DRUM on your drums, batter on your banjoes, sob on the long cool winding saxophones. Go to it, O jazzmen.

Sling your knuckles on the bottoms of the happy tin pans, let your trombones ooze, and go hushahusha-hush with the slippery sand-paper.

Moan like an autumn wind high in the lonesome tree-tops, moan soft like you wanted somebody terrible, cry like a racing car slipping away from a motorcycle cop, bang-bang! you jazzmen, bang altogether drums, traps, banjoes, horns, tin cans—make two people fight on the top of a stairway and scratch each other’s eyes in a clinch tumbling down the stairs.

Can the rough stuff … now a Mississippi steamboat pushes up the night river with a hoo-hoo-hoo-oo … and the green lanterns calling to the high soft stars … a red moon rides on the humps of the low river hills … go to it, O jazzmen.

Analysis, meaning and summary of Carl Sandburg's poem Jazz Fantasia


  1. Mathieu says:

    Oh, no, you all got it wrong.
    He was making reference to the ascendency of Communists ifitrating the secret parts of our lives and society in a sometimes easy, and sometimes struggled thrust to overthow our bourgeoise stalemate of class struggles.
    Go to it, O jazzmen, is code language for, “seize the day, comrades.”

  2. Miter Banisderty says:

    i like america. jazz fantasia is america.

  3. John Rhoades says:

    As a teacher, I used this poem as an example of the way
    poets use “sound” words such as crash and bang. The poem, when read emphasizing the sounds, gives the rhythms and ‘noises’ of words imitating a jazz band creating the clashing sounds of civilization. My favorite word is “horns.” The resonance of the voice takes on the meaning of a musical instrument producing the sound of an automobile. We read it aloud and divide the class into two pitches when me come to that word (like ‘oogah’). But I think “Go to it O jazzmen means to the poet–“Do your creative thing.” It will mean something different to each reader as we bring our own experiences to the reading of any poem.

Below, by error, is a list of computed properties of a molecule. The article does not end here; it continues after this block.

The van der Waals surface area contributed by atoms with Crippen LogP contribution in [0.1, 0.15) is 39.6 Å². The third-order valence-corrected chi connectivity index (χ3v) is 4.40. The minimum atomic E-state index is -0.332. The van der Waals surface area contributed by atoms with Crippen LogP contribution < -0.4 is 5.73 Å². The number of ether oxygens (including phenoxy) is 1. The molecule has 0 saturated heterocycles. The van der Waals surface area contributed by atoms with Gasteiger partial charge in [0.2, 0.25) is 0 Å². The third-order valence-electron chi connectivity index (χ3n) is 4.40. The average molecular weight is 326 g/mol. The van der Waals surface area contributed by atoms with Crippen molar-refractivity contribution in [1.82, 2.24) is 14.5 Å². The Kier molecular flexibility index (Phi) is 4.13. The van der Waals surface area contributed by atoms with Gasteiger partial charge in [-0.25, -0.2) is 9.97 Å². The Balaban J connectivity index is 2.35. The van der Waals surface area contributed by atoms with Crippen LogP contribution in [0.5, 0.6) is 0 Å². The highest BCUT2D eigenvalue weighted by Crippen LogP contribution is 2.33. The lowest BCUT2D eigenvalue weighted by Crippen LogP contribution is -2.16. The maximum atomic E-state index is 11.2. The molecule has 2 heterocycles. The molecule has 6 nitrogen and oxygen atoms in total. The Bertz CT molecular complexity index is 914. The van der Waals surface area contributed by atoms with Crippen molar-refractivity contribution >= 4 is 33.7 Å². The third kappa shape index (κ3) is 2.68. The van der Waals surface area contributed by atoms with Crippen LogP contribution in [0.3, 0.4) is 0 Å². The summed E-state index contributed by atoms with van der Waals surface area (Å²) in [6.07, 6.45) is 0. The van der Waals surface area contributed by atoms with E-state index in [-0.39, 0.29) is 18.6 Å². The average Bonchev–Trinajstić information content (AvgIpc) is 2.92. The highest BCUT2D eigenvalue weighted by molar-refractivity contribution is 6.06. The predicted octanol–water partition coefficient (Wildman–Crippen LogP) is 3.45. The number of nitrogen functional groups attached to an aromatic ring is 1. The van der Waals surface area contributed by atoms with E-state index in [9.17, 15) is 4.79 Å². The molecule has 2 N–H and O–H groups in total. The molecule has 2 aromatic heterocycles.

4. masha says:

    I don’t understand this poem. What is the occasion of the poem,what can I paraphrase in this poem, who the speaker of this poem, what’s the simle or metaphore in this poem and the theme and message of this poem!!SOMEBODY PLEASE HELP!!!!!

  5. Amanda says:

    I love this poem! I am a member of my school’s jazz band, and have always been a huge fan of jazz. I think this poem does an incredible job of capturing the essence of jazz, of its mystery and excitement and the way the mood is constantly changing with each note, each rhythm, and each song.

  6. Brittani Webb says:

    This is a great poem and it is a tribute to jazz. I really like jazz and when I read this peom i ger very relaxed!!!!

  7. Hellen Sugar says:

    I love this poem! It rox my sox! LOL but still it’s a scream for fun and crazyness! It’s takes courage to have fun…

  8. Kenneth Coffee says:

    I think that the poem is very showing of how the poet feels and is using tone and speaker to show how life can be fun but you need to have a little fun in order to make it fun. I am only 15 years old and i still can tell that the poet wanted to tell about life in a different format that just coming out and saying it. I love this poem!!!

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